Dr. Elizabeth Fernandez is a science communicator, looking at the interface between science and technology in society, and writes on science and society, science and philosophy, astronomy, physics, and geology. Particularly, she looks at how science, philosophy, religion and culture intersect. She has a PhD in astrophysics and has worked around the world, using telescopes both on the ground and in space. Her articles have appeared on Forbes.com and Big Think. She is also the host and producer of SparkDialog Podcasts, a podcast on science and society, where she tells the story of science in our lives. Besides science, she is an artist and writer, loves pretty much ever genre of music in existence, and seeks out bizarre and unique musical instruments. She has a passion for interfaith relations, working with people from many countries and backgrounds promoting dialog between faiths. Follow her on Twitter @SparkDialog.
Some of the coastal areas were not repopulated for millennia afterward, showing that there was a long-lasting memory of this tragic event.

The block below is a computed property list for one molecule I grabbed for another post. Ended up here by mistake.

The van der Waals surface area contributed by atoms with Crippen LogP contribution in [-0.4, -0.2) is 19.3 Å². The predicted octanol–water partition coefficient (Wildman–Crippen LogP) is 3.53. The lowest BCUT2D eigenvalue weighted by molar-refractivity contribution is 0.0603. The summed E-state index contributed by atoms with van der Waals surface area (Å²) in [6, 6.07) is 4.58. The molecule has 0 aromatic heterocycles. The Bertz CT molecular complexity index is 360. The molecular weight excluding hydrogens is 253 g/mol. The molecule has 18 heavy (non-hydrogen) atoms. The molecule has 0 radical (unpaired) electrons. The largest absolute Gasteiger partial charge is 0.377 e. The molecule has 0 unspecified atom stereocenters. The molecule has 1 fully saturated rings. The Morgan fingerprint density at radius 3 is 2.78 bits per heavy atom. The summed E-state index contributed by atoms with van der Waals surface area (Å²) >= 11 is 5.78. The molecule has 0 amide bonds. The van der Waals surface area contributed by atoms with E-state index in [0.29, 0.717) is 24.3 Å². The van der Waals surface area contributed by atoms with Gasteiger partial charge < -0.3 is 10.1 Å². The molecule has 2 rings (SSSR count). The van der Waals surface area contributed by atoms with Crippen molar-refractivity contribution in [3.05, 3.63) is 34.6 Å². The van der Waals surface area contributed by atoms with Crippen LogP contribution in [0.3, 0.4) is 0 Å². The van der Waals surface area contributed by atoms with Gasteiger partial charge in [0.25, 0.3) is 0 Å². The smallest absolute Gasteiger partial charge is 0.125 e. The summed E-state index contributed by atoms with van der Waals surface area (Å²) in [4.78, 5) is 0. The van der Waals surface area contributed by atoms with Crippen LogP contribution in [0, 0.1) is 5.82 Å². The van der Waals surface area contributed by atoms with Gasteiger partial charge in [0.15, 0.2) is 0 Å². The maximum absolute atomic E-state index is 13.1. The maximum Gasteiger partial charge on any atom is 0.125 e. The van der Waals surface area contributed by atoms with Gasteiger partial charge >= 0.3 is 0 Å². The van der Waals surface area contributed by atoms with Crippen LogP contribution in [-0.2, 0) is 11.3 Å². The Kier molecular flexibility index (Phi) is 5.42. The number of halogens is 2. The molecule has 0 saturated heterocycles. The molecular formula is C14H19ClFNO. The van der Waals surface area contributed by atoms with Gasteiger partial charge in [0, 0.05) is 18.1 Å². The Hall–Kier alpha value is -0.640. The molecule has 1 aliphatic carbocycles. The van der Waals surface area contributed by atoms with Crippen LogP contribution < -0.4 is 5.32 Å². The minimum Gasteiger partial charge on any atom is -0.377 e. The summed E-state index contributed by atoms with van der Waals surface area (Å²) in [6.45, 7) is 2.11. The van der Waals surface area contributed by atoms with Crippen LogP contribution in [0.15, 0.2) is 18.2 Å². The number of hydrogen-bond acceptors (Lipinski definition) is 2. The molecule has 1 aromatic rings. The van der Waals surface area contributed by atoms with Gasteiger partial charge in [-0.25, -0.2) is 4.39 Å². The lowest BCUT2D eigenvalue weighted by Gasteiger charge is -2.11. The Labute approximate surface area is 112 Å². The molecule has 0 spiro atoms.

There's a whole lotta shakin' goin' on beneath the single plate of Mars.
The answer may lie in the particular way sand forms on Titan.
The high pitches from the flute and the harp would reach your ears before the notes from the tuba and the cello.
We have long thought that Pluto was completely frozen solid, but the discovery of cryovolcanoes challenges that assumption.
Extremely precise atomic clocks are not just of theoretical interest; they could help detect impending volcanic eruptions or melting glaciers.
Volcanic activity caused the end-Triassic mass extinction 200 million years ago. The dinosaurs survived and rose to dominance.
Ancient helium-3 from the dawn of time leaks from the Earth, offering clues to our planet’s formation. A key question is where it leaks from.
From crocodiles to birds, certain animals managed to survive some of the worst extinction events in world history.
Gigantic ranges called "supermountains" formed twice in Earth's history, and they may have had a profound influence on evolutionary history.
Chemical changes inside Mars' core caused it to lose its magnetic field. This, in turn, caused it to lose its oceans. But how?
We know more about the universe than what is beneath our feet. But Earth's mantle holds subtle clues about our planet's past.
Impressive but deadly physics underlie catastrophic eruptions.
From hellishly hot planets to water worlds, some distant planets are like nothing in our Solar System.